Pawlak said that he found the previous pricing model for MapPoint to be rather unusual. “My guess is that there were a lot of [customers] out there who were unaware they were supposed to be paying per vehicle tracked,” according to Pawlak.

But Microsoft’s Seinfeld maintained that per-vehicle pricing has been “pretty typical” up to now within the logistics industry.

“Payment [to Microsoft] has been on the ‘honor system.’ But most of our customers are honest,” she said.

Seinfeld said Microsoft’s MapPoint license had contained the provisions about separate licenses for tracking devices ever since the rollout of MapPoint’s first release.

Integrators and developers can customize MapPoint by writing applications, such as Word macros, that automate MapPoint, as well as by adding extensions to the mapping software. In fact, integrators have been using MapPoint to build a variety of applications in the logistics space. Utility Associates, for example, has integrated MapPoint as the new foundation mapping layer for Avail, its resource-tracking and management service.

Ted Davis, president of Utility Associates, predicted that the application will generate up to $3 million in sales for his company within a year, while saving customers between $10 and $30 per day.

Capabilities of Avail now include an “Advanced Messaging Engine” aimed at timely delivery of two-way messages to cellular handsets; vehicle routing; mobile worker location; vehicle tracking; vehicle history; and “Mobile Fleet View” for a quick view of all mobile assets.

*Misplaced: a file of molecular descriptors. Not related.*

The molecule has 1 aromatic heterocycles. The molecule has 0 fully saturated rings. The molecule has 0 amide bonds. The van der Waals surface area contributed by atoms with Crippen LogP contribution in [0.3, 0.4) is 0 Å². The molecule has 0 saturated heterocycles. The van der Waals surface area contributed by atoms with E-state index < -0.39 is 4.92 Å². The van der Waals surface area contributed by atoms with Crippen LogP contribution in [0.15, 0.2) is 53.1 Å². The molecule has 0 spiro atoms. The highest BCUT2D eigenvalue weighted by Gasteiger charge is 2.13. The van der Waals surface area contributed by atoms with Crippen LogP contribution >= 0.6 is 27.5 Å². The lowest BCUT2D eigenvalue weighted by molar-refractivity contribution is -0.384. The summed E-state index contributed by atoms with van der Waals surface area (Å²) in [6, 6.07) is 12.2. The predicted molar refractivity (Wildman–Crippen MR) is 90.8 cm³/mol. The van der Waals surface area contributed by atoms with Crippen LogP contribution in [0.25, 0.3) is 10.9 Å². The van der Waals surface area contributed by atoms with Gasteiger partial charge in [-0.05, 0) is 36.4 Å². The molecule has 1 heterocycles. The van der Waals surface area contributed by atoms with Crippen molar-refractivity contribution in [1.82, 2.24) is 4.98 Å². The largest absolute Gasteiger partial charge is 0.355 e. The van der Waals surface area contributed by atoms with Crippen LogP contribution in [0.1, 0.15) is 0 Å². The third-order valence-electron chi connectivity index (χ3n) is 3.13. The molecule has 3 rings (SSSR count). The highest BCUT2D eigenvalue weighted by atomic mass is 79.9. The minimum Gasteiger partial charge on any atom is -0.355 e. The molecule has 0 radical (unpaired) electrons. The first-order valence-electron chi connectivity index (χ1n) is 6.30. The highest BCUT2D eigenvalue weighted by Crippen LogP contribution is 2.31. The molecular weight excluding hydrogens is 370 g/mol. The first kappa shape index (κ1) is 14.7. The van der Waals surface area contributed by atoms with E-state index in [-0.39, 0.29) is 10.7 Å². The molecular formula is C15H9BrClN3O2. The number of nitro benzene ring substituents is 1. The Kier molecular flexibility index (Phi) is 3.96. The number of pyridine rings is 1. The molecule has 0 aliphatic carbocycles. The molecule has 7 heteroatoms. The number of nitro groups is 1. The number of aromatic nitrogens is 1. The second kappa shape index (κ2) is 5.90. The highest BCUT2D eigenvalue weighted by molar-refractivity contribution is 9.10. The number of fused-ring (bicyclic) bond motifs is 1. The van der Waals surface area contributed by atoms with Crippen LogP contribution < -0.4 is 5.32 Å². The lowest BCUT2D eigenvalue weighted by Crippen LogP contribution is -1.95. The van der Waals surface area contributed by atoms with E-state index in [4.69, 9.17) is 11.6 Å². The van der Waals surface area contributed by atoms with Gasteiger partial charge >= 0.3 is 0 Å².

Iteration2, an integrator that is also a user of Microsoft’s Axapta ERP (enterprise resource planning) service, has rolled MapPoint and MapPoint Location Server into an application designed to dispatch customers’ field-service resources to wherever they have highest value.

Meanwhile, Orkin Inc., a wholly owned subsidiary of Rollins Inc., is using Checkmate, a MapPoint-based application from Geotab, in its pest control services, to plan routes and monitor driver compliance with safety regulations.

Orkin’s vehicle casualty claims are down 33 percent, and driver efficiency has also increased, meaning that drivers are now able to make an average of two extra stops per day, according to Sutherland.

Sutherland said that Geotab switched to MapPoint from “nonintuitive, low-resolution and low-integration” vector-based mapping during the year 2000.

Customers find that the demographic mapping features added in the 2004 edition of MapPoint supply a lot of new functionality to applications, according to the Geotab executive.

Geotab’s Sutherland said he also envisions the use of MapPoint in a number of other areas related to logistics, including sales management and risk management.

The new Fleet Edition pricing for MapPoint became available to Microsoft partners within the ISV Royalty Program in January, and to members of Microsoft’s Volume Licensing Program in March.